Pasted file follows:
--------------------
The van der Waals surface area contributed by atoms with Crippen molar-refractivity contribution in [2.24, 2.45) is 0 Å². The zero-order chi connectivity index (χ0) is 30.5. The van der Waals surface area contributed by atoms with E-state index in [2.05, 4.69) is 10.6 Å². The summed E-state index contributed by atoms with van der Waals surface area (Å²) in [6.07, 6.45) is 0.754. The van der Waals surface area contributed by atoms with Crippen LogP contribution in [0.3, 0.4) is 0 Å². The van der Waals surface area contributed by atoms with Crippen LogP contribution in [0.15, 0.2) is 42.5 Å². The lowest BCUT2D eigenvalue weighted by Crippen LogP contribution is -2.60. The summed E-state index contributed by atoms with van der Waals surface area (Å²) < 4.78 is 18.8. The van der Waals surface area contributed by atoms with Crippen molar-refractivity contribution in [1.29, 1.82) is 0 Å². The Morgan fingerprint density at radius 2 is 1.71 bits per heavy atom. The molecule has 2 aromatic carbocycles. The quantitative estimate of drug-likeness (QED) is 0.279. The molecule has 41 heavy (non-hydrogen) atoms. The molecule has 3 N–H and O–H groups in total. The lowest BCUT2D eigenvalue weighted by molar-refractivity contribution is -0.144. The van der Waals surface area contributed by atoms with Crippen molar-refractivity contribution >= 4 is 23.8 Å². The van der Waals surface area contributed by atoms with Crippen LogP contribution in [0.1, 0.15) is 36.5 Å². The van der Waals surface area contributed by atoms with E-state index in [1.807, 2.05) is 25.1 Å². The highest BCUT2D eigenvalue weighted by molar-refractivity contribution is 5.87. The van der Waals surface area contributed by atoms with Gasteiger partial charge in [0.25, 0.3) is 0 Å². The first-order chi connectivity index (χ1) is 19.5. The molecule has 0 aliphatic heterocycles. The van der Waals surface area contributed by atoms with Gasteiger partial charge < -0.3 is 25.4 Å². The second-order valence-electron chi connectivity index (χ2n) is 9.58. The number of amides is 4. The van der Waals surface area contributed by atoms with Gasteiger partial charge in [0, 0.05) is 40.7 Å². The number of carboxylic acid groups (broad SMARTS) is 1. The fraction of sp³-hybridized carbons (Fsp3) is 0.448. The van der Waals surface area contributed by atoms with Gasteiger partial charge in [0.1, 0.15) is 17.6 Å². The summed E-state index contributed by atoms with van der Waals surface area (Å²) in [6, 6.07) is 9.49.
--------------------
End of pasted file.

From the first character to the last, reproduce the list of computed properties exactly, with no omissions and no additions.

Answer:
The van der Waals surface area contributed by atoms with Crippen molar-refractivity contribution in [2.24, 2.45) is 0 Å². The zero-order chi connectivity index (χ0) is 30.5. The van der Waals surface area contributed by atoms with E-state index in [2.05, 4.69) is 10.6 Å². The summed E-state index contributed by atoms with van der Waals surface area (Å²) in [6.07, 6.45) is 0.754. The van der Waals surface area contributed by atoms with Crippen LogP contribution in [0.3, 0.4) is 0 Å². The van der Waals surface area contributed by atoms with Crippen LogP contribution in [0.15, 0.2) is 42.5 Å². The lowest BCUT2D eigenvalue weighted by Crippen LogP contribution is -2.60. The summed E-state index contributed by atoms with van der Waals surface area (Å²) < 4.78 is 18.8. The van der Waals surface area contributed by atoms with Crippen molar-refractivity contribution in [1.29, 1.82) is 0 Å². The Morgan fingerprint density at radius 2 is 1.71 bits per heavy atom. The molecule has 2 aromatic carbocycles. The quantitative estimate of drug-likeness (QED) is 0.279. The molecule has 41 heavy (non-hydrogen) atoms. The molecule has 3 N–H and O–H groups in total. The lowest BCUT2D eigenvalue weighted by molar-refractivity contribution is -0.144. The van der Waals surface area contributed by atoms with Crippen molar-refractivity contribution >= 4 is 23.8 Å². The van der Waals surface area contributed by atoms with Crippen LogP contribution in [0.1, 0.15) is 36.5 Å². The van der Waals surface area contributed by atoms with E-state index in [1.807, 2.05) is 25.1 Å². The highest BCUT2D eigenvalue weighted by molar-refractivity contribution is 5.87. The van der Waals surface area contributed by atoms with Gasteiger partial charge in [0.25, 0.3) is 0 Å². The first-order chi connectivity index (χ1) is 19.5. The molecule has 0 aliphatic heterocycles. The van der Waals surface area contributed by atoms with Gasteiger partial charge < -0.3 is 25.4 Å². The second-order valence-electron chi connectivity index (χ2n) is 9.58. The number of amides is 4. The van der Waals surface area contributed by atoms with Gasteiger partial charge in [0, 0.05) is 40.7 Å². The number of carboxylic acid groups (broad SMARTS) is 1. The fraction of sp³-hybridized carbons (Fsp3) is 0.448. The van der Waals surface area contributed by atoms with Gasteiger partial charge in [0.1, 0.15) is 17.6 Å². The summed E-state index contributed by atoms with van der Waals surface area (Å²) in [6, 6.07) is 9.49.